Siberian Baseball

Wednesday, October 29, 2008

Curse of the Rayhawk?

I'm watching the Phillies pick up the World Series hardware right now and I have two thoughts.

1.) I know the Cinderella Rays were the big story, but part of me is happy for Brad Lidge after he was shelled in 2005.

2.) The city of Philadelphia is perhaps the most dangerous place on earth this evening. There is a lot of pent up fan energy in that town and I can't imagine how crazy their fans are going to go tonight.

Enjoy, Phillies fans. You've waited too long.

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Monday, October 27, 2008

Silver linings

Let's say for the sake of argument that you have a job like mine that requires you to work some odd hours without much warning.

Let's say that, like me, you had a meeting planned for this evening with someone who flew from several states away and can't reschedule because there's a small window to meet up.

Let's also say that, like me, you died a little on the inside when you realized there was really no way that you'd be able to see much of the World Series game tonight.

Now, let's say that all of the those hypotheticals line up, but you're also a Phillies fan.

Tonight's game suspension looks a helluva lot better, doesn't it?

My apologies to the guy who has to work late on Tuesdays.

Late update, courtesy of Deadspin:

"SportsNet is reporting that the Rays checked out of their hotel in Philadelphia. That hotel is now booked solid. Life's funny. Maybe just because of that, I'll order room service again."


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Sunday, October 26, 2008

Derrek Lee-ving?

While the link off the Chicago Tribune's home page plays up the rumors that Jake Peavy would waive his no-trade clause to pitch on the North Side, the real surprise comes from the idea that it would take Derrek Lee to swing the deal with San Diego.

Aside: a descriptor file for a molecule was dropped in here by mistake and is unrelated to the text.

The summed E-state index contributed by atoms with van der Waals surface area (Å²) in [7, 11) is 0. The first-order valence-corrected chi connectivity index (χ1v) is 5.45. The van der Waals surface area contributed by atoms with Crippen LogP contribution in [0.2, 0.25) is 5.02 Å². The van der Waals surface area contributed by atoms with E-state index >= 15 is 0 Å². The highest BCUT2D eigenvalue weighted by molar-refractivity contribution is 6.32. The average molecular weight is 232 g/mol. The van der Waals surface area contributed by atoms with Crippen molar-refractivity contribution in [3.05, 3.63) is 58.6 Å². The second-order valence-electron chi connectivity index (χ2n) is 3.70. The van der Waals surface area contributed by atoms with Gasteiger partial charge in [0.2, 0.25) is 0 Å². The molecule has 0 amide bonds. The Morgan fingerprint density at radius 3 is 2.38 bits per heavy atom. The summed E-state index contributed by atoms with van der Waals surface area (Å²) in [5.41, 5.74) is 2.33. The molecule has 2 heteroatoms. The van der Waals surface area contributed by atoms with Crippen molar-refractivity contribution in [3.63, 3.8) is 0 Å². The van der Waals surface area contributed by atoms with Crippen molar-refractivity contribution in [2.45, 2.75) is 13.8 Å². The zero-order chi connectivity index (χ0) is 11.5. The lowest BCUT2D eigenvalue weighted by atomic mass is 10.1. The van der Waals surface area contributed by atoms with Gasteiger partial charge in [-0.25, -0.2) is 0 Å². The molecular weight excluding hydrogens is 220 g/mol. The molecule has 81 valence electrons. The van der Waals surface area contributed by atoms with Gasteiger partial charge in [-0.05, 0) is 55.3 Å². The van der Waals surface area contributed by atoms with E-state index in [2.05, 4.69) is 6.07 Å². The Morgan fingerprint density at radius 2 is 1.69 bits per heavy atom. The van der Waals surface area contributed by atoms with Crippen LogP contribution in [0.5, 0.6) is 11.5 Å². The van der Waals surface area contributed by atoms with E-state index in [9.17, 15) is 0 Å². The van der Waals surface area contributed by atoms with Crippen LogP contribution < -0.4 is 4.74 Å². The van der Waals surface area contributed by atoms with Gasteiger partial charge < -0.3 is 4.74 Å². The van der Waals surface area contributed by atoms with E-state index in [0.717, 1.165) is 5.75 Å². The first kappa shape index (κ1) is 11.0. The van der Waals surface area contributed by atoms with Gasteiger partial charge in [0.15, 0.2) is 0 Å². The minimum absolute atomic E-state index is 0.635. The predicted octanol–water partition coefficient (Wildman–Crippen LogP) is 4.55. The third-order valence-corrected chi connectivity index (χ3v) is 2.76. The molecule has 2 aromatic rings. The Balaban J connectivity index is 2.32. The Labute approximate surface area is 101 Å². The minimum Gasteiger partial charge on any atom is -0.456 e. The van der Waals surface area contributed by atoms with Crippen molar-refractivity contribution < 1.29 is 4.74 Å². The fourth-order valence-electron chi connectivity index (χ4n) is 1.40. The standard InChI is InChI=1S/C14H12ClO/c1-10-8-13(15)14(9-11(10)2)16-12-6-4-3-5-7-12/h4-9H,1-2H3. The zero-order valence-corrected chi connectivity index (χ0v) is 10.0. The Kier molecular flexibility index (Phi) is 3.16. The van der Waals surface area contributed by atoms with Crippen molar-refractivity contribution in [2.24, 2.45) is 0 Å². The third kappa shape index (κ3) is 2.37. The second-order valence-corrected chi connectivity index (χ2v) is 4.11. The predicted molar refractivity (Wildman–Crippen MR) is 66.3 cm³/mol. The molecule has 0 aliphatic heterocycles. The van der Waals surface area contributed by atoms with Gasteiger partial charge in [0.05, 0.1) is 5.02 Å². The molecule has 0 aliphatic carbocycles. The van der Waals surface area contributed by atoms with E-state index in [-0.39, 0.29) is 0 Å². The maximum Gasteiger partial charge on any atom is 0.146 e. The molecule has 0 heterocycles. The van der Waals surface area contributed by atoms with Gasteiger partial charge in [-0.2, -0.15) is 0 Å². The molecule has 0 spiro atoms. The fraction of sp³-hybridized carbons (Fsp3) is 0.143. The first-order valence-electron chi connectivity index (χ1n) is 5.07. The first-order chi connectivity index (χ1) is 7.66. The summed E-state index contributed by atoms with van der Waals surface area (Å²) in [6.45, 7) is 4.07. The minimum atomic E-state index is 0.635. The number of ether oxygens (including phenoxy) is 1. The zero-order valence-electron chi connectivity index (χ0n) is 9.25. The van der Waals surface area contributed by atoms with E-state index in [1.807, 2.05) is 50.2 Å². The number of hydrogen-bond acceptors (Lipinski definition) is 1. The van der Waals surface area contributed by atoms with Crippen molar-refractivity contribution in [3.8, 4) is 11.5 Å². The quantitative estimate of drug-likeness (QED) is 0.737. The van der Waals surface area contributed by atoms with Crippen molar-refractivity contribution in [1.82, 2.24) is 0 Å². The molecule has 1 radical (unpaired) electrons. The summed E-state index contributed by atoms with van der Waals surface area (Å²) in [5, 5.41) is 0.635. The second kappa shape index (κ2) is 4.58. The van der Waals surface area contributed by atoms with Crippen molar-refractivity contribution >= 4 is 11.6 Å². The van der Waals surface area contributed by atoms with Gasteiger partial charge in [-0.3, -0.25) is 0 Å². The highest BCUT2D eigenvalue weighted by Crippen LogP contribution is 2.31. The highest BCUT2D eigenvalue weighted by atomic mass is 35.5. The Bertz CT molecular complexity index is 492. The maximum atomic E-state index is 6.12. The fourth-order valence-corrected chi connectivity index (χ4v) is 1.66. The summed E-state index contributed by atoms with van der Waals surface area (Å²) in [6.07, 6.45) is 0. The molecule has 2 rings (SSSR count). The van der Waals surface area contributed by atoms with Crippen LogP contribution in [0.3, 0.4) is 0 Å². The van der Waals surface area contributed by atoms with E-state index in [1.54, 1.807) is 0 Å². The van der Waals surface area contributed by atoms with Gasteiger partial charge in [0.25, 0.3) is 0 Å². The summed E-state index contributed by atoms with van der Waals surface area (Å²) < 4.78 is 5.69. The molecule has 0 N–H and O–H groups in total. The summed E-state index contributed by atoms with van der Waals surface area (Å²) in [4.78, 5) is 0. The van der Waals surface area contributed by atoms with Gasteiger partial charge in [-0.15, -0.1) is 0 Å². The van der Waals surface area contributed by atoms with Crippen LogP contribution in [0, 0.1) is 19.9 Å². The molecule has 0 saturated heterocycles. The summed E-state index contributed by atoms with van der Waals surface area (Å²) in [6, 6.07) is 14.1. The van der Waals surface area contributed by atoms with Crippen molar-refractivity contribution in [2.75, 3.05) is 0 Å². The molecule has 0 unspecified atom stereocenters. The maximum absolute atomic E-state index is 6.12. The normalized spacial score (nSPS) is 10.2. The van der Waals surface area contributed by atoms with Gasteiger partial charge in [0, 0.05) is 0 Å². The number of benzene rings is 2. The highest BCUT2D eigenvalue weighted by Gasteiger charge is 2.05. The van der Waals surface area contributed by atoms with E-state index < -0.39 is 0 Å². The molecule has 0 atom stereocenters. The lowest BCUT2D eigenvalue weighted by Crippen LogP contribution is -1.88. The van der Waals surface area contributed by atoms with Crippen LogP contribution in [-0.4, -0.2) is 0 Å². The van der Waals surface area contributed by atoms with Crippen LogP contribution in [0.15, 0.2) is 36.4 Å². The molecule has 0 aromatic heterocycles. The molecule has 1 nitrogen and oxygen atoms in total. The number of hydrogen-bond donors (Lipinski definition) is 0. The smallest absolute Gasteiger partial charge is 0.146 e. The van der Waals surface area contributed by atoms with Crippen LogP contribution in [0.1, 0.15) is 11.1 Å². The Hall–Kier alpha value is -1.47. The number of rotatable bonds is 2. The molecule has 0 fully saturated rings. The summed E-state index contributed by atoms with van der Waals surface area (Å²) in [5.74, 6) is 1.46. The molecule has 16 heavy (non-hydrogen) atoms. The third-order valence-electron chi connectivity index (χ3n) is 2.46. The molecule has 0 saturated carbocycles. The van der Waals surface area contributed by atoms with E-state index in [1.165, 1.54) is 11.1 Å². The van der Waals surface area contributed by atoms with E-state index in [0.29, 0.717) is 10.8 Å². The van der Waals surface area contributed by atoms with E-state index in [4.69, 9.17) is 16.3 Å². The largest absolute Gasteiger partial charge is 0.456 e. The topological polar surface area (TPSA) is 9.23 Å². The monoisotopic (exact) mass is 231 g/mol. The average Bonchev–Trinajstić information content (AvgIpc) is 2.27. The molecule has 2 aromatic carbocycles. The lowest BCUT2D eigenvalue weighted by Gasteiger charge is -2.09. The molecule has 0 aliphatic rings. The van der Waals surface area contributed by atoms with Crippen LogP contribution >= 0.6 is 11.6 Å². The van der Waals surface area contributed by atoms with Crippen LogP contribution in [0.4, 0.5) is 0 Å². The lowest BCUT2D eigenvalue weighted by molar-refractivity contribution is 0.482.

From Phil Rogers:

The Cubs are on the list of teams for which Jake Peavy will waive his no-trade clause. This doesn't look like a fit, but don't be surprised if Jim Hendry tries to put together a package that would include a swap of first basemen, Derrek Lee and Adrian Gonzalez, who is supposedly untouchable.

Interesting move, it shakes up the lineup following another October implosion and provides a pound of flesh for fans still angry that Lee has under-performed in the playoffs as a member of the Cubs.

I honestly can't imagine a scenario where it makes sense to kill a cash cow like Lee - not to mention that his postseason drought has only occurred while wearing Cubbie pinstripes - regardless of how badly the team wants Peavy.

(Image taken for Siberian Baseball)

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Thursday, October 23, 2008

The guy behind the guy

It's something as ubiquitous in baseball as Opening Day bunting and sweaty fans in the bleachers in mid-July.

And we all have Jerry Dior to thank for it.

Here's an interesting article from the Wall Street Journal about the man behind Major League Baseball's logo. The most startling part is that the logo was created in the 1970s, showing a stark departure from other designs of the era.

Who would have thought that something emerging from the time of polyester, avacado green kitchen appliances and other design disasters would also produce this timeless logo?

While I'm sure that no one is going to think of this every time they see the logo, it's cool to know who made it and that it doesn't really represent anyone.

I bet that comes up in some bar trivia question in the next month or so.


Wednesday, October 22, 2008

Earning it

Watching Game One of the World Series is a bit strange for me this year after a promising year for the Cubs turned to dust in a matter of days and an overachieving Red Sox team finally ran out of gas this weekend in Florida.

Despite the fact that 100 years of history told me that the Cubs weren't going to have the odds in their favor - "Hey, these guys weren't even born for most of those years of futility!" - and knowing that the Red Sox were on borrowed time - "Just like last year and in 2004, they're going to capture momentum and push through!" - I still found new ways to be sucked into believing.

That what being a fan is all about, right?

With the Phillies and Rays in the home stretch, it's a bit tough to pick a team to cheer for. Despite this being the World Series, I have no real sense of animosity or a solid rooting interest, save one.

While I might be annoyed by the Philly sports culture in general, I can sympathize with a championship drought and a city just dying for a title. In shorthand, I don't feel the Rays have earned it.

I've read as much as I can about Tampa and their worst to first run, but I still can't help but feel a little annoyed with a fan base that has more bandwagoners than I'm used to seeing.

After opening that can of worms, I can certainly feel for fans who waited for years to finally have a team to call their own, but the combination of a goofy indoor stadium and the fact that attendance numbers have been driven by visiting teams for years in Tampa makes me feel that somehow the team won't enjoy a title as much as Philadelphia will.